Fabrication means the known use of false, misleading or invented information in a test or other academic work including the sources of information.
Plagiarism occurs when any portion of another person’s work is presented as one’s own without properly acknowledging the original author. Self-plagiarism is the reuse of significant, identical or nearly identical portions of a student’s own work without acknowledging that (s)he is doing so or citing the original work. With the exception of common knowledge, students are responsible for crediting all sources of information; what is considered common knowledge may differ from course to course.
- A student must not adopt or reproduce ideas, opinions, theories, formulas, graphics or pictures of another person without acknowledgment.
- A student must give credit for originality and acknowledge the source whenever:
- Directly quoting another person’s actual words, whether oral or written;
- Using another person’s ideas, opinions or theories;
- Paraphrasing the words, ideas, opinions or theories of others, whether oral or written;
- Borrowing facts, statistics or illustrative material;
- Offering materials assembled or collected by others in the form of projects or collections without acknowledgment.
- Self-plagiarism is the reuse of significant, identical or nearly identical portions of one’s own work in the same or different context without acknowledging that one is doing so or citing the original work.
Note: Students are advised to take advantage of safeguards that the college has in place to help them avoid committing plagiarism.
Sabotage occurs when one purposely attempts to undermine the academic work of another student or an instructor.
Academic Misconduct Procedure
An instructor having reason to believe that a student has committed an act of academic misconduct shall gather information and materials supporting the misconduct and complete the Academic Misconduct Referral Form (AMRF). Absent extenuating circumstances, the instructor shall communicate with the student within 5 working days of learning of the academic misconduct to present the allegation and give the student an opportunity to refute it. When possible, the instructor’s supervisor shall attend the meeting as a witness. During the meeting, the student is expected to sign and date the AMRF. If the instructor concludes the charge is valid, (s)he will recommend a sanction and forward the AMRF and supporting documentation to the student and the academic dean within 2 working days after the student meeting or discussion.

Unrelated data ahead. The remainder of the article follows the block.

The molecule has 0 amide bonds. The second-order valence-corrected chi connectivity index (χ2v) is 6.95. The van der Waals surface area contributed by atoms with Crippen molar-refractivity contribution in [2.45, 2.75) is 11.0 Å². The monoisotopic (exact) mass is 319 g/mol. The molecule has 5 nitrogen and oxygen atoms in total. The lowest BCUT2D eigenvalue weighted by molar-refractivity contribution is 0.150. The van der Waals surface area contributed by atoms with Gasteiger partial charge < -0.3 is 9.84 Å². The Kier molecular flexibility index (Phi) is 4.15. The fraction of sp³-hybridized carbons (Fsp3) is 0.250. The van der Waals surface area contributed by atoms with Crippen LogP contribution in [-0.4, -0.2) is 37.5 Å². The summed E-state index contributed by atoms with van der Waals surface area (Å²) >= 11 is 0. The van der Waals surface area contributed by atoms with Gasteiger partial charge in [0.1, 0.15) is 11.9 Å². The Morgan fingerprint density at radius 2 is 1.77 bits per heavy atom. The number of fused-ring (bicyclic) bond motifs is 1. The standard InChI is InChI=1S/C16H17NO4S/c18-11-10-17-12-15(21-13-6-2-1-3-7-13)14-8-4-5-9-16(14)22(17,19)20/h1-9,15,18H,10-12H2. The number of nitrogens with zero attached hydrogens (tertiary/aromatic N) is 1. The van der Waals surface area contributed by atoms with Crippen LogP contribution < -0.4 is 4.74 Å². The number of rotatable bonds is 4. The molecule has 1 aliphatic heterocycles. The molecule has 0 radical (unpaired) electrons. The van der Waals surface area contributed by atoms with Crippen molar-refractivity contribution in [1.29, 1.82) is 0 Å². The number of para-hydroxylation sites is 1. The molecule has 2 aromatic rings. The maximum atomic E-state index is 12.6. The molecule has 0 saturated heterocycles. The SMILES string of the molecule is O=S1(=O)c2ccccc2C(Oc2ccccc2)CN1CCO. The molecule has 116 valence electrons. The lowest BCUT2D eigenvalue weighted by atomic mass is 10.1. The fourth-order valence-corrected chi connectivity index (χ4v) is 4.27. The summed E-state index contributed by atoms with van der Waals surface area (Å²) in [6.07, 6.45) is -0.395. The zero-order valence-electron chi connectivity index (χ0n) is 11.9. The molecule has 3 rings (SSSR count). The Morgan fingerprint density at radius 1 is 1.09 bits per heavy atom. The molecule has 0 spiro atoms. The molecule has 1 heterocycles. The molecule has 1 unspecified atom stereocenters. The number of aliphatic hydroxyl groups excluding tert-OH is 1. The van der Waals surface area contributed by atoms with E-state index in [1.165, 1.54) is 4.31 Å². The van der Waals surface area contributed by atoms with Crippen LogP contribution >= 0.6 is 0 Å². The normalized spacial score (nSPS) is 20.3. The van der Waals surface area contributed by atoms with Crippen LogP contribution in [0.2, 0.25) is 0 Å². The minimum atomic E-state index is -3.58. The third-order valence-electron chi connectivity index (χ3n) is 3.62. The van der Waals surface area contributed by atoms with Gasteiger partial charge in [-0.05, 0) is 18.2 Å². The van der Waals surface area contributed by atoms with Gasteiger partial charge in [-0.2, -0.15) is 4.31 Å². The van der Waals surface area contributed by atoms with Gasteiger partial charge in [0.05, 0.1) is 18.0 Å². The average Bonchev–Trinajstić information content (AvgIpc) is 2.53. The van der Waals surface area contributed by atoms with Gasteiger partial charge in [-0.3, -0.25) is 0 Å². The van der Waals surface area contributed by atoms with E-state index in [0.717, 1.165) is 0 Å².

The instructor may recommend one or more of the following sanctions:
- Assign a lower grade to the work;
- Require the student to repeat or resubmit the work;
- Assign a failing grade for the course; and/or
- Require the student to withdraw from the course;
A student who commits academic misconduct, but is not enrolled in the course where the work is assigned, may be charged with student misconduct, which will be referred to the dean of students in accordance with Student Misconduct procedures.
The academic dean will review the AMRF, as well as any college records of other misconduct, and either:
- Affirm the misconduct and the sanction;
- Affirm the misconduct, but change the sanction; or
- Disagree with the finding of misconduct and the sanction.
The dean may impose higher sanctions, including suspension and expulsion if deemed appropriate for repeated or persistent acts of academic misconduct at the college. The dean will forward the finalized AMRF by certified mail to the student and copies to the instructor and chief academic officer within 5 working days from receipt of the form, absent extenuating circumstances.
The student may appeal the decision of the dean within 5 working days of notice by sending an email to the chief academic officer using his or her Greenville Technical College email.
If the misconduct is appealed, the chief academic officer will appoint a dean not involved in the underlying decision as the “hearing officer.” The hearing officer will handle the appeal and convene a hearing panel with 2 faculty members (who shall not be from the program where the conduct occurred). The hearing shall be held within 10 working days of the student’s request for appeal, absent extenuating circumstances. All parties will be given 5 working days’ notice of the hearing.